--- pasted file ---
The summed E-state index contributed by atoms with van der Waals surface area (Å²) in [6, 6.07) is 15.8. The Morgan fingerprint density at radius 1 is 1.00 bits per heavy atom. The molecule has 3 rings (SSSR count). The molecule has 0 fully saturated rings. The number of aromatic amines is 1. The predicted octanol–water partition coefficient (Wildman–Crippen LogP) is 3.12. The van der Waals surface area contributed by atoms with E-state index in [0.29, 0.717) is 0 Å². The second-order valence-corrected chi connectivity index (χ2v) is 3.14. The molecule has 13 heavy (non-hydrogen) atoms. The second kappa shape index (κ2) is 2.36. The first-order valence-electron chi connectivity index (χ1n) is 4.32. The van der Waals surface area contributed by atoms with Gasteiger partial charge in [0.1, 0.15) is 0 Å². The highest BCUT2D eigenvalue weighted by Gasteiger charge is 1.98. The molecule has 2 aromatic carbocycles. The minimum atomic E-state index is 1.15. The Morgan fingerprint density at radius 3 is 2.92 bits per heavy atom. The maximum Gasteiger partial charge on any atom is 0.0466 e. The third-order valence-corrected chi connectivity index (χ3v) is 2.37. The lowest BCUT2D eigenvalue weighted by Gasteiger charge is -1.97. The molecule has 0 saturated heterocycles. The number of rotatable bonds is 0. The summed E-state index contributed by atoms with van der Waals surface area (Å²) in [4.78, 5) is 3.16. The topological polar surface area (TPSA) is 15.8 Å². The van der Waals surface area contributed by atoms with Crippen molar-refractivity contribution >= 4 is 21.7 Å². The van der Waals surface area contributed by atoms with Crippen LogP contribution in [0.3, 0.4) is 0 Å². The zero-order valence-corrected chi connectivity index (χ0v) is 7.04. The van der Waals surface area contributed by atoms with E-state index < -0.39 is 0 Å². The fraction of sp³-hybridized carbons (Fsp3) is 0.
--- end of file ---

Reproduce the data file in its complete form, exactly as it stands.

The summed E-state index contributed by atoms with van der Waals surface area (Å²) in [6, 6.07) is 15.8. The Morgan fingerprint density at radius 1 is 1.00 bits per heavy atom. The molecule has 3 rings (SSSR count). The molecule has 0 fully saturated rings. The number of aromatic amines is 1. The predicted octanol–water partition coefficient (Wildman–Crippen LogP) is 3.12. The van der Waals surface area contributed by atoms with E-state index in [0.29, 0.717) is 0 Å². The second-order valence-corrected chi connectivity index (χ2v) is 3.14. The molecule has 13 heavy (non-hydrogen) atoms. The second kappa shape index (κ2) is 2.36. The first-order valence-electron chi connectivity index (χ1n) is 4.32. The van der Waals surface area contributed by atoms with Gasteiger partial charge in [0.1, 0.15) is 0 Å². The highest BCUT2D eigenvalue weighted by Gasteiger charge is 1.98. The molecule has 2 aromatic carbocycles. The minimum atomic E-state index is 1.15. The Morgan fingerprint density at radius 3 is 2.92 bits per heavy atom. The maximum Gasteiger partial charge on any atom is 0.0466 e. The third-order valence-corrected chi connectivity index (χ3v) is 2.37. The lowest BCUT2D eigenvalue weighted by Gasteiger charge is -1.97. The molecule has 0 saturated heterocycles. The number of rotatable bonds is 0. The summed E-state index contributed by atoms with van der Waals surface area (Å²) in [4.78, 5) is 3.16. The topological polar surface area (TPSA) is 15.8 Å². The van der Waals surface area contributed by atoms with Crippen molar-refractivity contribution >= 4 is 21.7 Å². The van der Waals surface area contributed by atoms with Crippen LogP contribution in [0.3, 0.4) is 0 Å². The zero-order valence-corrected chi connectivity index (χ0v) is 7.04. The van der Waals surface area contributed by atoms with E-state index < -0.39 is 0 Å². The fraction of sp³-hybridized carbons (Fsp3) is 0.